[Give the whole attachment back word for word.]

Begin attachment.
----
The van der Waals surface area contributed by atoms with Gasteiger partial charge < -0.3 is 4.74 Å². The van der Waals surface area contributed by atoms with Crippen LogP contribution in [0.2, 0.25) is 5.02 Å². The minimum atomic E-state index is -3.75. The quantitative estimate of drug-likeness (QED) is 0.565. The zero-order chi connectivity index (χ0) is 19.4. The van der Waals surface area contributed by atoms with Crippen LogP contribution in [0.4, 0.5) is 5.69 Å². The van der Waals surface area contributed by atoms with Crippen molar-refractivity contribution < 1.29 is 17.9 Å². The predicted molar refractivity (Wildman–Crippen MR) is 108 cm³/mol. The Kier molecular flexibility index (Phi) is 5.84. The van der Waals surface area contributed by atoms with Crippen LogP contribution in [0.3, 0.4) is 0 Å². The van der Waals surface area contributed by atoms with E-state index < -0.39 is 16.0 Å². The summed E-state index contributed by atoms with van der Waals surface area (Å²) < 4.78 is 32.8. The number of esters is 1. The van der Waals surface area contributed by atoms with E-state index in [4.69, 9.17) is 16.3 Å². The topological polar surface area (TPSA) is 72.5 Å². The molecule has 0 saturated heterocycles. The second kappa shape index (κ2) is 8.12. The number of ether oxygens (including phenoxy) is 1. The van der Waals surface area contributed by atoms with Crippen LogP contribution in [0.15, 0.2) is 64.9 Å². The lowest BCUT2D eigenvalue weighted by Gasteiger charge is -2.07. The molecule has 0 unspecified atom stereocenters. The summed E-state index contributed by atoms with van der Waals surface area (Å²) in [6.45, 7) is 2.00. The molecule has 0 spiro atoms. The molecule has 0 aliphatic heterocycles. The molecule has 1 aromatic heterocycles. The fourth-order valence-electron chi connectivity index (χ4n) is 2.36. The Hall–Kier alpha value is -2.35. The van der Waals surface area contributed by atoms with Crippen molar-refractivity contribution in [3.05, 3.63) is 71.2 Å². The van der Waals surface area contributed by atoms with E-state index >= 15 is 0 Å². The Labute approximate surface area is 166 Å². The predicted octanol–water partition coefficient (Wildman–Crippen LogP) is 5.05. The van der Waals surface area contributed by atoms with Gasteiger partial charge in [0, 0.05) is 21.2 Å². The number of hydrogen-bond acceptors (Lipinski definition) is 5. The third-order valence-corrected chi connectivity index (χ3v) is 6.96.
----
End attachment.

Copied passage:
The van der Waals surface area contributed by atoms with Gasteiger partial charge < -0.3 is 4.74 Å². The van der Waals surface area contributed by atoms with Crippen LogP contribution in [0.2, 0.25) is 5.02 Å². The minimum atomic E-state index is -3.75. The quantitative estimate of drug-likeness (QED) is 0.565. The zero-order chi connectivity index (χ0) is 19.4. The van der Waals surface area contributed by atoms with Crippen LogP contribution in [0.4, 0.5) is 5.69 Å². The van der Waals surface area contributed by atoms with Crippen molar-refractivity contribution < 1.29 is 17.9 Å². The predicted molar refractivity (Wildman–Crippen MR) is 108 cm³/mol. The Kier molecular flexibility index (Phi) is 5.84. The van der Waals surface area contributed by atoms with Crippen LogP contribution in [0.3, 0.4) is 0 Å². The van der Waals surface area contributed by atoms with E-state index < -0.39 is 16.0 Å². The summed E-state index contributed by atoms with van der Waals surface area (Å²) < 4.78 is 32.8. The number of esters is 1. The van der Waals surface area contributed by atoms with E-state index in [4.69, 9.17) is 16.3 Å². The topological polar surface area (TPSA) is 72.5 Å². The molecule has 0 saturated heterocycles. The second kappa shape index (κ2) is 8.12. The number of ether oxygens (including phenoxy) is 1. The van der Waals surface area contributed by atoms with Crippen LogP contribution in [0.15, 0.2) is 64.9 Å². The lowest BCUT2D eigenvalue weighted by Gasteiger charge is -2.07. The molecule has 0 unspecified atom stereocenters. The summed E-state index contributed by atoms with van der Waals surface area (Å²) in [6.45, 7) is 2.00. The molecule has 0 spiro atoms. The molecule has 0 aliphatic heterocycles. The molecule has 1 aromatic heterocycles. The fourth-order valence-electron chi connectivity index (χ4n) is 2.36. The Hall–Kier alpha value is -2.35. The van der Waals surface area contributed by atoms with Crippen molar-refractivity contribution in [3.05, 3.63) is 71.2 Å². The van der Waals surface area contributed by atoms with E-state index >= 15 is 0 Å². The Labute approximate surface area is 166 Å². The predicted octanol–water partition coefficient (Wildman–Crippen LogP) is 5.05. The van der Waals surface area contributed by atoms with Gasteiger partial charge in [0, 0.05) is 21.2 Å². The number of hydrogen-bond acceptors (Lipinski definition) is 5. The third-order valence-corrected chi connectivity index (χ3v) is 6.96.